“When you have a history with someone, it can make the work better.  You have a respect and trust level that can allow deeper and (more importantly) quicker connections.  When you’re trying to mount Coriolanus in three weeks while performing other shows at night, and you’re exhausted, it can be invaluable.  I’m not going to speak for him, but I hope it’s the first of many,” said Bardeen.

 

Bardeen and McCann are not the only familiar faces to Hedgerow making an appearance in Coriolanus, as Leonard Haas as the politician Brutus, Kirk Wendell Brown as Cominius, Mary Lee Bendarek as Virgilia, and Brock D. Vickers as part of the Ensemble fill out the Lantern cast.

 

“It was an extraordinary time to be at Coriolanus on opening night and see so many strong Hedgerow actors playing together. Nothing like playing in ensemble to radiate the impact of connecting deeply. Opening night at Lantern was thrilling to see such an array of talent and generations of Hedgerow players soaring together,” said Director Emeritus Penelope Reed.
Coriolanus closes this Sunday April 16 at 2 p.m., but Hedgerow’s Zenda is in full swing running until April 30.  Check out this generation of Actin Apprentices now referred to as Fellows, Mark Swift, Allison Bloechl, and Josh Portera, as they fill out the stage and become the creators of tomorrow.

The Ultimate Guide to Theatrical Comedy in 8 Steps

Hedgerow Theatre and adapter/director/actor Matt Tallman have come together to create the Barrymore Recommended comedy adventure The Prisoner of Zenda based on Anthony Hope’s classic tale and the musings of The 39 Steps and Bullshot Crummond. The show ahs been hailed as “heartfelt” and as “fun” as it is “adventurous.” Therefore, we wanted to share the top 14 things we kept in mind while creating this show:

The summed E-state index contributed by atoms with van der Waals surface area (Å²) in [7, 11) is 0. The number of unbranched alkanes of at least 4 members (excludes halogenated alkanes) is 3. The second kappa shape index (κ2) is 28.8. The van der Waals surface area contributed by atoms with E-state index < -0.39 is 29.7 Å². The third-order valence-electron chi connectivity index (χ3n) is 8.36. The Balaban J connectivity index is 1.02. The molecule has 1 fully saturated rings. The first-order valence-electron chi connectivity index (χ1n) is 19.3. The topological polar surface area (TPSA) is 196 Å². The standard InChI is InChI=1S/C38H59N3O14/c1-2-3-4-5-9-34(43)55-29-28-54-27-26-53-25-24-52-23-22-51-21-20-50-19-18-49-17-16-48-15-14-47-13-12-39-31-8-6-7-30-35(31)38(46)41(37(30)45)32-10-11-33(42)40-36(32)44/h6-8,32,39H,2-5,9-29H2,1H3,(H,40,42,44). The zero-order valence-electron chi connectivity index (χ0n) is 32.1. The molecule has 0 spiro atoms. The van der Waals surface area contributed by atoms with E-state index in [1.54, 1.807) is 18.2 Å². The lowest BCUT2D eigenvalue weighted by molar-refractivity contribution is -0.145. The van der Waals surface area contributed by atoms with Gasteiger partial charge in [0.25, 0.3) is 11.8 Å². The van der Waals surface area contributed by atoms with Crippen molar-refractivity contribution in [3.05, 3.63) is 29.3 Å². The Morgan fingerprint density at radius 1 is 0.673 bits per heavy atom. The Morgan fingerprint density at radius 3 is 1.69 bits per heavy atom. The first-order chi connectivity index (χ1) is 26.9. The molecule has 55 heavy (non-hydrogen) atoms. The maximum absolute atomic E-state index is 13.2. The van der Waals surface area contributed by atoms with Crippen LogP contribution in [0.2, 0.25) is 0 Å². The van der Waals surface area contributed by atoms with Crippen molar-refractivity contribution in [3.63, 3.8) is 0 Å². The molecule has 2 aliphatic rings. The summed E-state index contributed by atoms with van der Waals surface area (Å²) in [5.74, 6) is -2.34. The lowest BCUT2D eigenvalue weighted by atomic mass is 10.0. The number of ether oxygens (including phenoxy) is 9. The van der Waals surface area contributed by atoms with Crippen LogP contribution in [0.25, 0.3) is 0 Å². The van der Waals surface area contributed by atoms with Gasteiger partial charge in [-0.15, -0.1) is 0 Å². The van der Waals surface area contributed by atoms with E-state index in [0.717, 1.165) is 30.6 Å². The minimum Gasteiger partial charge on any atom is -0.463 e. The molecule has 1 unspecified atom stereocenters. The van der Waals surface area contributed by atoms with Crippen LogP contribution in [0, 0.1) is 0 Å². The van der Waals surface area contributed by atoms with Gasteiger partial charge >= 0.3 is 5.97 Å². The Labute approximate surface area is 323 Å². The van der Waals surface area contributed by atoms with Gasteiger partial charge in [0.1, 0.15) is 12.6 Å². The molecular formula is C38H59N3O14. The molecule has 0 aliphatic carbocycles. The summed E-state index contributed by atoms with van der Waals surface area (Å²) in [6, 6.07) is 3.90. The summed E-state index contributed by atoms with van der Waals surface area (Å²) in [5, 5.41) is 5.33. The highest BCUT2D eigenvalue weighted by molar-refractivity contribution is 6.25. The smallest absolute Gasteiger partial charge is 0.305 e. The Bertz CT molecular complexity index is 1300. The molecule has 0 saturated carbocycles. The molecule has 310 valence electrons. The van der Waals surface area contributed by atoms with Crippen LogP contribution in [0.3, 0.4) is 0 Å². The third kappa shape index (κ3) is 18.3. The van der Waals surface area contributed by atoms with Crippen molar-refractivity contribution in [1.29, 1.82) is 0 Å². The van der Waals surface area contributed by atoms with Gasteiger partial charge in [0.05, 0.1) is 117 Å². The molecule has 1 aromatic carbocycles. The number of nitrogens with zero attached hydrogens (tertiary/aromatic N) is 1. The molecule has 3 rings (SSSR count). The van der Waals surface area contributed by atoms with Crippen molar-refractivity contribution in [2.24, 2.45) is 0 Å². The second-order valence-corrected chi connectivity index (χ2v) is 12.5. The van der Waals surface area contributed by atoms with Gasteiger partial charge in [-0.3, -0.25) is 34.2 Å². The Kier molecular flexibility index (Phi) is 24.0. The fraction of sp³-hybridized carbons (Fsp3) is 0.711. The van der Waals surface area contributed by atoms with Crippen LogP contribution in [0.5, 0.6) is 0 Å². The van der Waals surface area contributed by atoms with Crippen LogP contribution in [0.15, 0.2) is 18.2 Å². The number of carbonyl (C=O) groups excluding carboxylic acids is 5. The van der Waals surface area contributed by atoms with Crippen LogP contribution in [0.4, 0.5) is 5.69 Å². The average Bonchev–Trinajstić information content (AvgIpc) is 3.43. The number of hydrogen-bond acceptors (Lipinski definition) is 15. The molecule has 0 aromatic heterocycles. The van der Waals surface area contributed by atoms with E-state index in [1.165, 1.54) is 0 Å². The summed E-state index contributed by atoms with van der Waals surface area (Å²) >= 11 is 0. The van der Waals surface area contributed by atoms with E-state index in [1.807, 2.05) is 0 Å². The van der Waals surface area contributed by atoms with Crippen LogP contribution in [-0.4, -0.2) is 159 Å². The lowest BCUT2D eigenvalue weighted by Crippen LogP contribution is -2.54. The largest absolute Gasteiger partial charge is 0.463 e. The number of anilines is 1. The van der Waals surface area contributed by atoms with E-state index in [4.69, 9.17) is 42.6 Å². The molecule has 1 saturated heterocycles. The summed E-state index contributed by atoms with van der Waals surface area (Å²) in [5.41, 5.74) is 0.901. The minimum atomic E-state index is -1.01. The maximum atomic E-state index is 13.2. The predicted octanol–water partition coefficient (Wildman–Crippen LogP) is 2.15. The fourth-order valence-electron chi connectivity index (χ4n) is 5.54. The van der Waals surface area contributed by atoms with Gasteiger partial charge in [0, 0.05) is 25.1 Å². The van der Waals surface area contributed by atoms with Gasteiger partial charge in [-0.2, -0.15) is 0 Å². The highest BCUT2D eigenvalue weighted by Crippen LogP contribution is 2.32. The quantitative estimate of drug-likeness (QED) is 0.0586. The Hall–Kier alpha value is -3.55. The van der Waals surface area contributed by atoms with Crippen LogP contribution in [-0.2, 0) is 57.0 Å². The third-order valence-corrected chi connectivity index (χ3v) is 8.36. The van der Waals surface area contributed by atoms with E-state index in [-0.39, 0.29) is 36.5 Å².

1.Solid Source Material

  • Anthony Hope’s novel has been adapted for decades. The story gave birth to its own genre, and is a favorite of classic Hollywood. Even Futurama adapted an episode based around the story named The Prisoner of Benda. Like every theatre in America doing Hamlet and even the bard taking the story of the Prince of Denmark and putting his spin on it, you must start with a solid base.

2. Exaggeration

  • From the book “Comedy Writing Secrets,” exaggeration is a key component of comedy. “How does realism relate to exaggeration? As we accept poetic license, let’s accept a humor license that grants permission to expand on realistic themes with soaring imagination and unabashed metaphors…” Think Eddie Izzard bits or Robin Williams summing up golf. If you want to have fun with a classic tale, such as Bulldog Drummond, then roll up your sleeves and let the energy fly.

3. Emotion